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Do Youth Athletes Tolerate Sports Drinks Less Well Than Adults?

Volume of liquid consumed and workout intensity, not drink composition, determine tolerance

African-American youth football player with sports drink


In response to a recent MomsTeam article reporting on the American Academy of Pediatrics' clinical report on sports and energy drinks, a high school cross-country coach sent us an email suggesting that, in his experience, youth athletes tolerated sports drinks less well than water. We wondered whether he was right. MomsTeam's youth sports hydration expert, Dr. Susan Yeargin, says no: tolerance is a question of liquid volume and workout intensity, not drink composition. 

A reader writes ...

"Although research shows that sports drinks such as Gatorade are a viable means for hydration for youth athletes, there is a huge difference between a 12 year old baseball player who actually "plays" for less than 20 minutes in an 1 1/2 hour game and a youth distance runner.  The youth distance runner's digestive system will not accommodate sports drink during a workout ... I can't even begin to tell you the number of athletes that puke due to use of sports drinks pre-workout or during a workout.  Just like a youth's bone structure is still developing and doing adult style dynamic jumping can lead to growth plate injuries, etc. ... the use of sports drinks during workouts that contain long periods of elevated heart rate and a pounding of the digestive system ... is a very poor choice.  My youth runners use G2 single serving size post-workout as part of their recovery.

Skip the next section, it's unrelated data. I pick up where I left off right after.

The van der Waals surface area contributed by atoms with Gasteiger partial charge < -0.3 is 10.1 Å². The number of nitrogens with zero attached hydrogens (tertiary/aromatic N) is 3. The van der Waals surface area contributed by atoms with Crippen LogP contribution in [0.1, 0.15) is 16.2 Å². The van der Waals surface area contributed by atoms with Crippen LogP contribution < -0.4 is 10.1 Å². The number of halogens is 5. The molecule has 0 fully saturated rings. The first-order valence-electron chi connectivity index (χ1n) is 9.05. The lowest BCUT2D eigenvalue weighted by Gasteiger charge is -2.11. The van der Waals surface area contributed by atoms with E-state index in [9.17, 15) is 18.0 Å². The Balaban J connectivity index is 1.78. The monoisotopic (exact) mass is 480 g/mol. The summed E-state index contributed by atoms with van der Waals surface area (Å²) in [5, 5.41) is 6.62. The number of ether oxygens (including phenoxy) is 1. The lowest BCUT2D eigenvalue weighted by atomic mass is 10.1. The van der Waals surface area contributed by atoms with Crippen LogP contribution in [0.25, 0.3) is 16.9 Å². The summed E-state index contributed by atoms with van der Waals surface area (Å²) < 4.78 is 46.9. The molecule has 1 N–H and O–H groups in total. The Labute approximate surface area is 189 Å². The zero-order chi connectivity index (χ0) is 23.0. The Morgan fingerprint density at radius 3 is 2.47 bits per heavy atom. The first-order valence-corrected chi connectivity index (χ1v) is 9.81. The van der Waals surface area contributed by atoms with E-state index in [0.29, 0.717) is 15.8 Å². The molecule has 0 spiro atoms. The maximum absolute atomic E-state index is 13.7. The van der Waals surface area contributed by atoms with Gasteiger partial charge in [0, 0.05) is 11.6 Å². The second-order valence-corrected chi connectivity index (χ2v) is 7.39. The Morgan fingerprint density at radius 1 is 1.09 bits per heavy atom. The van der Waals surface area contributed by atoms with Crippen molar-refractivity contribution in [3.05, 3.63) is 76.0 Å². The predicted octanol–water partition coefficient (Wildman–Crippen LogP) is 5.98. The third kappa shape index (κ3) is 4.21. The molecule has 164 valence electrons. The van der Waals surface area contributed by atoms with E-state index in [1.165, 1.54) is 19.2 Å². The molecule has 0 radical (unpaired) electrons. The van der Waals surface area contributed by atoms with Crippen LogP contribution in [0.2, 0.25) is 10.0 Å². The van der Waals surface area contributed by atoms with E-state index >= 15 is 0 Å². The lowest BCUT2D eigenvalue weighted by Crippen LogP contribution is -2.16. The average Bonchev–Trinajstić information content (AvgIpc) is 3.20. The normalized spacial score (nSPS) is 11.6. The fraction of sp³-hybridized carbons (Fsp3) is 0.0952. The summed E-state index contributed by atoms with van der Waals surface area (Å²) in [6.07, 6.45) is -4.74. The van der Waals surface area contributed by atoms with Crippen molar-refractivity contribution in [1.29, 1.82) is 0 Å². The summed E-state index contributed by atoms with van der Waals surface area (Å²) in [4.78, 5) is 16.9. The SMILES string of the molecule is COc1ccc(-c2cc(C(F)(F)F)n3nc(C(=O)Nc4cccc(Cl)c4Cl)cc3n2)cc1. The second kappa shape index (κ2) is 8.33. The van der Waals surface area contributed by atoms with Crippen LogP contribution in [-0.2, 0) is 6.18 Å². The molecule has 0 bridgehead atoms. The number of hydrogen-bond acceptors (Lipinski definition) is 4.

It is strictly water pre-workout and during workouts.

I think making the blanket statement that sports drinks are more effective than water in hydrating during youth sport competition is really sending an incorrect message.  Even in the more sedentary sports where there is walking or little running at various times during the game, it will still come down to what the individual athlete's body will tolerate.  There was no mention of this very important element in their research findings."

... Dr. Susan Yeargin responds

"Here are my thoughts:

  • A youth's gastrointestinal track is not "underdeveloped". You cannot make the comparison of their bones to their GI tract. Their GI tract might be smaller, but it's not undeveloped
  • Sports drinks have been shown time and time again through research to actually empty from the GI track into the body to be used faster and more easily then water because of the carbs, sugars, and electrolytes. Therefore it is considered a more superior hydration fluid for active/athlete youth.
  • The coaches' runner might be vomiting for two reasons: 1) the intensity of workout he is giving them and 2) the individual's ability to tolerate fluid volume.
  • Some individuals, no matter youth or adult, tolerate different amounts of fluid at different levels of intensity. It could be the volume of sport drink that is not being tolerated at the intensity of the run for these youth. It is not the sports drink itself. Most likely, water would cause them to vomit in the exact same volume at the exact same intensity. Most likely they are consuming less water (as has been shown in research) than sports drink.  Maybe if they backed off the volume to a more tolerable volume for that individual, the vomiting might not occur. 
  • In any event, encouraging the consumption of water before and during practice is a good thing. I would just want parents to know it's probably volume-related and not related to the composition of the sports drink that is at the root of this particular situation.
  • If a child prefers a sport drink instead of water before or during sports, it should not be withheld for fear of vomiting. Instead, a tolerable volume should be encouraged."

Thanks, Dr. Susan, for weighing in on this issue!